Guidelines for Preparing a Syllabus for University Studies Upper Level Interdisciplinary Courses
- A proposed course syllabus should be written in language that is as free of professional jargon as possible.
- The course title should convey the true nature of the course and in some way reflect the iberal education intent.
- The course description must follow the University practice of a twenty-word limit excluding credit hours and prerequisites.
- Textbook citation(s) must provide complete bibliographic information.
- The section on BASIS FOR STUDENT EVALUATION must specify the number and kind(s) of examinations, indicate minimum numbers of requirements rather than 'some" and conform to University policy, which does not allow attendance to directly affect the course grade.
- The cover sheet for a University Studies course should be consistent with the justification statements in the text of the syllabus; i.e., the level of emphasis must be the same in both places.
- Justification for the objectives should have separate headings for each course component (Content, Teaching Strategies, Student Assignments and Student Evaluation). In addition, each University Studies objective for which the level of emphasis is listed as significant must be explicitly identified in the course objectives and the course outline. Parenthetical references are to be used to identify the significant University Studies objective(s) met by a particular course objective and at a particular point in the course outline.
It is not essential that all or even a majority of the University Studies objectives be met in a significant manner; however, significant emphasis is necessary for Objectives 2 and 6. Needless to say the other objectives cannot be totally ignored but should be addressed to the degree that is appropriate for a given course and the level of emphasis chosen.
- The nine University Studies objectives emphasize students' ability to demonstrate various skills and abilities. Therefore, the justification for significant emphasis of a University Studies objective must include Student Assignments.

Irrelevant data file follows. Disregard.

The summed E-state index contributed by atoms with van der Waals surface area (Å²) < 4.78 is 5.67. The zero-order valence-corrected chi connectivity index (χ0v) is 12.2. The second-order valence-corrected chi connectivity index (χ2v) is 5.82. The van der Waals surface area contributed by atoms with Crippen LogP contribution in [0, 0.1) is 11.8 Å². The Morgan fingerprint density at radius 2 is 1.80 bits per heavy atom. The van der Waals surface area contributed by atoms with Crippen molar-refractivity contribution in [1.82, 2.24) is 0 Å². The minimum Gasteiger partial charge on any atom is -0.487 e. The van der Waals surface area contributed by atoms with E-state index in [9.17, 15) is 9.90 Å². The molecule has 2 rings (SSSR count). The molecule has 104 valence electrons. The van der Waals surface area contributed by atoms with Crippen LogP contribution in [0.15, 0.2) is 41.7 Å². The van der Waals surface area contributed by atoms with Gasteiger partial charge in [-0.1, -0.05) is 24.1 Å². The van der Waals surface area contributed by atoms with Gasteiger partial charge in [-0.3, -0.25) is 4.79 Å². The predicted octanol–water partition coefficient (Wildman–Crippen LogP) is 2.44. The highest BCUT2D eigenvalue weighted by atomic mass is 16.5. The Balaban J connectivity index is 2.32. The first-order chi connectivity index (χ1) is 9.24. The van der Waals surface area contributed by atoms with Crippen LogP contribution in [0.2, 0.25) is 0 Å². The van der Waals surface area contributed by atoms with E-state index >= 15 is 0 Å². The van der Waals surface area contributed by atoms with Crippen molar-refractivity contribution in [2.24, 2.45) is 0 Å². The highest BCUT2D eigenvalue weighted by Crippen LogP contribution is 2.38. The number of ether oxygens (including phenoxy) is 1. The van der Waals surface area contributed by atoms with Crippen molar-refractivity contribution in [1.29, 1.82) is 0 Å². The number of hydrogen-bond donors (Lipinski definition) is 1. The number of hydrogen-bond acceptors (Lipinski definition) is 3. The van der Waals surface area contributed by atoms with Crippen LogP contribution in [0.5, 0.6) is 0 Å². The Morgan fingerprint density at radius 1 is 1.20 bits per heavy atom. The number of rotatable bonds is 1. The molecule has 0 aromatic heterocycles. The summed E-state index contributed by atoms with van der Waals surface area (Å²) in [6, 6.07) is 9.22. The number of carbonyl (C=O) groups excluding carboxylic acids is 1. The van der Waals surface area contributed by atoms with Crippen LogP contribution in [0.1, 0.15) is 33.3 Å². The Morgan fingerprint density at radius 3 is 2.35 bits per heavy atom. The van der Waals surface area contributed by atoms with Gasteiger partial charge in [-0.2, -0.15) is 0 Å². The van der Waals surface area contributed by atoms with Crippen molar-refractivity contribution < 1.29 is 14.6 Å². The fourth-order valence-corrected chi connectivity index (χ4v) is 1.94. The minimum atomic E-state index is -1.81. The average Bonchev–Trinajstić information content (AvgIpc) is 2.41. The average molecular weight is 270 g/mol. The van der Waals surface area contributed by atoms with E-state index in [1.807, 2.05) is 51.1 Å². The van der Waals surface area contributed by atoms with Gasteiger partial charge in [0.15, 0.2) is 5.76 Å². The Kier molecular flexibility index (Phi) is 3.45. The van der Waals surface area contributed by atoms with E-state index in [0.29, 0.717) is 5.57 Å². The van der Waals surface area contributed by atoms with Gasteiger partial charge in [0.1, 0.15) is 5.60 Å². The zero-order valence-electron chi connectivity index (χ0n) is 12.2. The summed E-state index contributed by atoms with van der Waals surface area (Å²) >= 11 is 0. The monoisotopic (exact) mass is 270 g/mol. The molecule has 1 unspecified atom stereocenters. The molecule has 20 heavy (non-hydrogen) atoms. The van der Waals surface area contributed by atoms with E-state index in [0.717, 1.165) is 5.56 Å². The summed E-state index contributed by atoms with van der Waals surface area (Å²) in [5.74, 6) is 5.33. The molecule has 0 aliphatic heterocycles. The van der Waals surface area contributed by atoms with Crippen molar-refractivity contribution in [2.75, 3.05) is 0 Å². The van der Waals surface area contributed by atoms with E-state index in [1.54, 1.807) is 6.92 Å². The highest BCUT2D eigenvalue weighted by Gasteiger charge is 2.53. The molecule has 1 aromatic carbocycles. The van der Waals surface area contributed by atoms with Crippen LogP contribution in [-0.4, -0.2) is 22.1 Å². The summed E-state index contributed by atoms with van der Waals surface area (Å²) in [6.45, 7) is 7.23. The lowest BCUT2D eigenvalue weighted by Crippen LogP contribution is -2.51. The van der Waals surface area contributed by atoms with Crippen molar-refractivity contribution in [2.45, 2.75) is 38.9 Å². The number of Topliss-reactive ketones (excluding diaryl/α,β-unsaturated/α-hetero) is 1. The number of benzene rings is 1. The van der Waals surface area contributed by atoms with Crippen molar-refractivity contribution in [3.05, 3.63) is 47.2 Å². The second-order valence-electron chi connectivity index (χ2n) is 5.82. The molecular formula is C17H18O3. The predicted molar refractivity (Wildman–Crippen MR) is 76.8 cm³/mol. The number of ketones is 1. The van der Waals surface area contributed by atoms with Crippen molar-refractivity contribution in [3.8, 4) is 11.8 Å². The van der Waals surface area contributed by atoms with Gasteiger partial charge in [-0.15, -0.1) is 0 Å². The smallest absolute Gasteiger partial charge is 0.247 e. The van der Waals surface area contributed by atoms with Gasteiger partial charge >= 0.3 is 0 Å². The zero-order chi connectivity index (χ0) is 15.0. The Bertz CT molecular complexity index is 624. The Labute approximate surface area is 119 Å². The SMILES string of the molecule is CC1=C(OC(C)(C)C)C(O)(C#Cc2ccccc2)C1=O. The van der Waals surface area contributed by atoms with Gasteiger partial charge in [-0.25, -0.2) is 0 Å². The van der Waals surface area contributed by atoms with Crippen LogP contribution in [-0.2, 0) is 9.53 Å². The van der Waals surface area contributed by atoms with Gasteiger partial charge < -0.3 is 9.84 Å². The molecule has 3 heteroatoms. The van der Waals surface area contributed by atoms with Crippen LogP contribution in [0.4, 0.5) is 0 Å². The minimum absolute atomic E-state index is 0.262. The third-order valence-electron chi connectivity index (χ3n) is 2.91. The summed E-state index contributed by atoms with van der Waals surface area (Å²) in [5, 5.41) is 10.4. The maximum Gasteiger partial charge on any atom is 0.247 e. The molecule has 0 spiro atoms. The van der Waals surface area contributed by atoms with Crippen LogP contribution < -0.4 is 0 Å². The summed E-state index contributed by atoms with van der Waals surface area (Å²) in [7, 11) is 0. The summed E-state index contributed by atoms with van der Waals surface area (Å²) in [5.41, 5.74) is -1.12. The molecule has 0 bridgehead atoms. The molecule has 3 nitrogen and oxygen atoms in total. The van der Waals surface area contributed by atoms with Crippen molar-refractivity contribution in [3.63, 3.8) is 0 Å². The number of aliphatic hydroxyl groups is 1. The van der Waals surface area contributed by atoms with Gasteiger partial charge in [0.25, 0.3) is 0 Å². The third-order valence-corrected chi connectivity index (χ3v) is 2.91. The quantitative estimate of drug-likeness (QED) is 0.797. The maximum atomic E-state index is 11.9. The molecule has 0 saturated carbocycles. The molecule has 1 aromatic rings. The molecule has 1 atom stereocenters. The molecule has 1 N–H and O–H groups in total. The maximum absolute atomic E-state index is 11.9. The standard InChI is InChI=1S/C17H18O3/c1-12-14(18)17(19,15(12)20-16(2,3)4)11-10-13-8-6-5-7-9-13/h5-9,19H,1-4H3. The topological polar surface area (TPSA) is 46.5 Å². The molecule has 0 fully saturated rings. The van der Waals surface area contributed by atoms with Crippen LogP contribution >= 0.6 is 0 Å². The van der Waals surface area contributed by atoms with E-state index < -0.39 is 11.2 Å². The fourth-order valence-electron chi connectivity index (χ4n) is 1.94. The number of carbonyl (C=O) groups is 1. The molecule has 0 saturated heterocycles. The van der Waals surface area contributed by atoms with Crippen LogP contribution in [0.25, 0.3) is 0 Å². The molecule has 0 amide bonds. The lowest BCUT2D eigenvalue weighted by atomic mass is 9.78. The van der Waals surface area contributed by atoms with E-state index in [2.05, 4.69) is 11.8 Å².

The following additional criteria must be met in order for each University Studies objective to be met significantly.
Students must be provided with the opportunity to demonstrate:
- The ability to access and use resources appropriate to the disciplines.
- The critical thinking skills appropriate to the disciplines. Examples of specific skills and the activities that are to be used to achieve these skills must be described in the syllabus.
- The ability to communicate effectively. Faculty members must provide oral or written guidelines for communication projects. In 400-level courses, both written and oral communication assignments are required.
- The ability to describe and explain the historical context of the subject matter.
- The ability to identify how culture has affected the subject matter and how the subject matter has affected culture.
- The ability to integrate subject matter of the disciplines. At the 400 level, this ability must be demonstrated in the research project.
- The ability to identify the values explicit in the subject matter, to describe the issues and values involved in complex dilemmas and to provide rational solutions to the dilemmas posed.
- The ability to describe and assess the order, organization or unity that the subjects under study bring to the concerns of humanity or its most profound ideas. For example, in a course that combines Social Systems, Literary Expression and Development of a Major Civilization, the student would be expected to demonstrate the ability to integrate the order or organization that those ways of seeing bring to understanding the human condition.
- The ability to make responsible decisions regarding the natural, political, and social environment.
NOTE: The dates of approval of all departments and all colleges must be noted on the cover sheet of all proposed courses.